'Where Do We Stay?': Transgender Students Fight for Inclusive Campuses

As Zena started asserting her identity, through clothing and socially, there was a 'threat looming over her safety.'

7 min read
Hindi Female

“It was a few months ago that I started transitioning, both socially and medically. I started facing transphobia, death threats outside, and that’s why I wanted to stay in the hostel,” said 27-year-old Zena Sagar, who identifies as a transwoman.

After a month-long battle, she was finally allotted a room in the women's hostel of Satyajit Ray Film and Television Institute (SRFTI) in Kolkata, West Bengal on 16 June.

Zena recently came out to the world with her identity.

The journey, however, was riddled with a number of challenges, including facing transphobia daily, a financial crunch -- and a lonely fight for amenities such as a room in the women’s hostel.  

Zena, a second-year student at the prestigious film institute, hails from Rajasthan and belongs to the Dalit community.

On 12 June, she told The Quint, "While my mother has been really supportive of my journey, I am not taking financial support from my family. For the first two years, I stayed in rented accommodations outside college campus but once I started asserting my identity, I felt there was a threat looming over me."

That's when she turned to SRFTI regarding accommodation, and an endless battle to fight for a safe space began.

Even though she has accommodation now, and will be shifting in a day or two, the fight is still on, she said.

"I will continue fighting until a policy for transgender students is formed. I am relieved that I got the room... now I can finally start focusing on other things like my course work, rather than fighting for a room," she remarked.

This is not Zena's story alone.

The Quint spoke to two other transwomen from University of Hyderabad and Panjab University about their fight for their rights in their respective campuses. At some point, each of them has struggled with the same question – ‘Where do we stay?'


'Was Told I Wasn't Eligible for Room in Women's Hostel' 

Zena claimed that when she asked SRFTI's superintendent-in-charge Rita Lee regarding a room in the women's hostel, she refused.

“When I asked her, she looked at me up and down and said she could not give me a room. We then went to the admin officer... I had to explain to him that I am a transwoman. He said that a medical board will be formed to look into the matter," recalled Zena.

She then wrote a letter to the registrar as well as the West Bengal Transgender Board.  

On 14 June, SRFTI director, Himanshu Shekhar Kathua, told The Quint, “We are processing the student’s application on a priority basis. We hope to address the issue soon.” 

Two days later, Zena was allotted a room in the women's hostel.

'Faced Death Threats, Transphobia in Rented Accommodations'

Zena started asserting her identity as a transwoman a few months ago. Even though she was assigned male at birth, the 27-year-old does not identify as one. She began hormone therapy four months ago.

“Before that, I was living in a closet...” she said.

While her batchmates and friends are supportive, this sentiment is not reflected in the outside world. 


She said, "I was staying in a single-room apartment. One day the landlord saw the person that I was dating. At the time, I was still living as a man... He realised I might be a queer person. I got threats to my life and had to leave. I was scared for my life at the time.”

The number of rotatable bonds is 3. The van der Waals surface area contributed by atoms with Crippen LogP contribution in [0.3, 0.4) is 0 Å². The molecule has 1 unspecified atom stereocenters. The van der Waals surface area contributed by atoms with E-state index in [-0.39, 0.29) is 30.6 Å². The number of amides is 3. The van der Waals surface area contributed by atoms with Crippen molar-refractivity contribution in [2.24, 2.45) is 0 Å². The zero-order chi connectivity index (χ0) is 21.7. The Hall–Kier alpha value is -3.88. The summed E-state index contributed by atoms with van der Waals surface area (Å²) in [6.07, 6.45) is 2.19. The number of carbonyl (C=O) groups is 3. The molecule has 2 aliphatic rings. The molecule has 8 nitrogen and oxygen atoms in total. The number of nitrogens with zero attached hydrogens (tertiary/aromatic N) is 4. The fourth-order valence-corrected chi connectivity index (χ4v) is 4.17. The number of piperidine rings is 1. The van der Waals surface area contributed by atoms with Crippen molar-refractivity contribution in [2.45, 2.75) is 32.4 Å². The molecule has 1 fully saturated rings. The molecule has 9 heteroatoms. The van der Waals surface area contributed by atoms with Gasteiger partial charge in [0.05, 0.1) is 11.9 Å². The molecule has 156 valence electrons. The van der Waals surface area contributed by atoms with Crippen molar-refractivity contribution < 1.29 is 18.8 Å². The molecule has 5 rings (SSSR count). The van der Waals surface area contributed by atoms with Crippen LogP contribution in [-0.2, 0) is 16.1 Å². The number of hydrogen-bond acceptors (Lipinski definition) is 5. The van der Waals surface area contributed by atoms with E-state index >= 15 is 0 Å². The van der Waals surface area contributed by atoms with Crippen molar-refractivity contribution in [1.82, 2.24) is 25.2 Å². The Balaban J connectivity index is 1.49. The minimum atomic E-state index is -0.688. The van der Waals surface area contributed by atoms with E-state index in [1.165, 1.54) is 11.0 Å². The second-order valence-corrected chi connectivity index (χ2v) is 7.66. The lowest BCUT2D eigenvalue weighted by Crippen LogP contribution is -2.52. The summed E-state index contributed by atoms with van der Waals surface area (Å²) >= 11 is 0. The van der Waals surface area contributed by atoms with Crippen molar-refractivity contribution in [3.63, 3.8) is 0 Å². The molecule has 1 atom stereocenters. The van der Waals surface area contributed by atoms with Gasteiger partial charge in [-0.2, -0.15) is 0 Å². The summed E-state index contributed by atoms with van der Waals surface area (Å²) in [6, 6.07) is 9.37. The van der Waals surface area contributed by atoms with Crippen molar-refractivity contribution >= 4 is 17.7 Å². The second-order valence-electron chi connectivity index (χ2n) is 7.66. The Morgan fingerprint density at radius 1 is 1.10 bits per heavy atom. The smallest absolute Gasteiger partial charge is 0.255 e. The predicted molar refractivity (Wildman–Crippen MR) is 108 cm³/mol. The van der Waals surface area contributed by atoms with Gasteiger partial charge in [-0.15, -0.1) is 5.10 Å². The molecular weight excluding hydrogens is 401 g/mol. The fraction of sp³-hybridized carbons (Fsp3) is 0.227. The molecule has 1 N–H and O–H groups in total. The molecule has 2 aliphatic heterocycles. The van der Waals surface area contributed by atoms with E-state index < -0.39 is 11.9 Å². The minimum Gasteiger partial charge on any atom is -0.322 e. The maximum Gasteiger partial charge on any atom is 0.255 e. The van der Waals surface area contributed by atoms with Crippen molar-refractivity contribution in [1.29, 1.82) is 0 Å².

As Zena started asserting her identity, through clothing and socially, there was a 'threat looming over her safety.'

Zena received threats once she started asserting her identity.

(Vibhushita Singh/The Quint)

Soon after this, Zena moved to another apartment. 

“I then started affirming my identity via clothes. The landlords did not ask me to leave but I could see from their body language that they were not comfortable...,” she said. 

This rented accommodation is a few kilometres away from college and Zena does not feel safe commuting late at night. "The course is very demanding and we have to stay late at night sometimes. That's why I prefer a hostel room," she asserted.

'Wrote to Authorities, then to Transgender Welfare Board'

On 15 May, she wrote to the Registrar of the institute with snippets from the NALSA (National Legal Services Authority v. Union of India) Judgment of 2014 which declared transgender people as the ‘third gender’, affirming that they were entitled to fundamental rights granted under the Indian Constitution.  

She also cited ‘The Transgender Persons (Protection of Rights) Rules, 2020,’ which clarifies that medical intervention includes any kind of ‘gender affirmative medical intervention’.

Referring to her current living situation, she wrote to the registrar, "These conditions are not ideal for me as a student studying in a residential course — as I have to ponder upon my mind about basic necessities such as safety, which is the essential pillar for creating a conducive environment for studies.”

She added that she is in the process of applying for a trans ID and attached her endocrinologist's letter to the registrar.

As Zena started asserting her identity, through clothing and socially, there was a 'threat looming over her safety.'

Zena claimed that when she went to ask authorities for a room in the women's hostel, she was told that she was 'not eligible'. 

(Vibhushita Singh/The Quint)


She also reached out to the West Bengal Transgender Welfare Board about her issues. They responded via mail, a copy of which has been seen by The Quint. It said, “The behaviour of the authorities of SRFTI has been very transphobic as you have pointed out and they are unaware of the current transgender person's laws in the country.”